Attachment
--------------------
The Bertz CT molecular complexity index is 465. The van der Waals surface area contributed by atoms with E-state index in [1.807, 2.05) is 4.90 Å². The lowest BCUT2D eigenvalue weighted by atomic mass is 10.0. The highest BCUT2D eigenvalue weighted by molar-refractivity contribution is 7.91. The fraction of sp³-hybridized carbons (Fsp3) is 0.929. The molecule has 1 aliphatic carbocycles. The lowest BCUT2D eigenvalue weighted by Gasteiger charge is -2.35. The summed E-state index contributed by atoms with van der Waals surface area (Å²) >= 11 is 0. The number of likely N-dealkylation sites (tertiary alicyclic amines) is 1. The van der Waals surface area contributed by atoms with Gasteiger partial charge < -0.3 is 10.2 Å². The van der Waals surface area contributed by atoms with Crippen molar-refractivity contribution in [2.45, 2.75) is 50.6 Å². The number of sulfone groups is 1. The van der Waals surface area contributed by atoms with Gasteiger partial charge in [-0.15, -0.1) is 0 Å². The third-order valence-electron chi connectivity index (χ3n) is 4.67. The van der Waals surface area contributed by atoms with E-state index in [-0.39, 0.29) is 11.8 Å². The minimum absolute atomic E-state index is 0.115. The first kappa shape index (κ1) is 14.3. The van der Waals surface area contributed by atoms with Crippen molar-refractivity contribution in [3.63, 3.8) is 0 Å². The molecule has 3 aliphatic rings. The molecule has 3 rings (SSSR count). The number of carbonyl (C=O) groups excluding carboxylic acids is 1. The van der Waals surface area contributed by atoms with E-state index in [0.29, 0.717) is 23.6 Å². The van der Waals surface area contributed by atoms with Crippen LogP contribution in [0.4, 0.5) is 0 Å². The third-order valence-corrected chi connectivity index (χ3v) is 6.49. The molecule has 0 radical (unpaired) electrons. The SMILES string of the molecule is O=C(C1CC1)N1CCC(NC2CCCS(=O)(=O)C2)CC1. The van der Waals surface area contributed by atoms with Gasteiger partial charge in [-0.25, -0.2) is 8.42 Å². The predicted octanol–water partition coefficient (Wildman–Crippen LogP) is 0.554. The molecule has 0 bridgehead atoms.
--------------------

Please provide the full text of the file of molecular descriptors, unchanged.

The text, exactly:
The Bertz CT molecular complexity index is 465. The van der Waals surface area contributed by atoms with E-state index in [1.807, 2.05) is 4.90 Å². The lowest BCUT2D eigenvalue weighted by atomic mass is 10.0. The highest BCUT2D eigenvalue weighted by molar-refractivity contribution is 7.91. The fraction of sp³-hybridized carbons (Fsp3) is 0.929. The molecule has 1 aliphatic carbocycles. The lowest BCUT2D eigenvalue weighted by Gasteiger charge is -2.35. The summed E-state index contributed by atoms with van der Waals surface area (Å²) >= 11 is 0. The number of likely N-dealkylation sites (tertiary alicyclic amines) is 1. The van der Waals surface area contributed by atoms with Gasteiger partial charge < -0.3 is 10.2 Å². The van der Waals surface area contributed by atoms with Crippen molar-refractivity contribution in [2.45, 2.75) is 50.6 Å². The number of sulfone groups is 1. The van der Waals surface area contributed by atoms with Gasteiger partial charge in [-0.15, -0.1) is 0 Å². The third-order valence-electron chi connectivity index (χ3n) is 4.67. The van der Waals surface area contributed by atoms with E-state index in [-0.39, 0.29) is 11.8 Å². The minimum absolute atomic E-state index is 0.115. The first kappa shape index (κ1) is 14.3. The van der Waals surface area contributed by atoms with Crippen molar-refractivity contribution in [3.63, 3.8) is 0 Å². The molecule has 3 aliphatic rings. The molecule has 3 rings (SSSR count). The number of carbonyl (C=O) groups excluding carboxylic acids is 1. The van der Waals surface area contributed by atoms with E-state index in [0.29, 0.717) is 23.6 Å². The van der Waals surface area contributed by atoms with Crippen LogP contribution in [0.4, 0.5) is 0 Å². The third-order valence-corrected chi connectivity index (χ3v) is 6.49. The molecule has 0 radical (unpaired) electrons. The SMILES string of the molecule is O=C(C1CC1)N1CCC(NC2CCCS(=O)(=O)C2)CC1. The van der Waals surface area contributed by atoms with Gasteiger partial charge in [-0.25, -0.2) is 8.42 Å². The predicted octanol–water partition coefficient (Wildman–Crippen LogP) is 0.554. The molecule has 0 bridgehead atoms.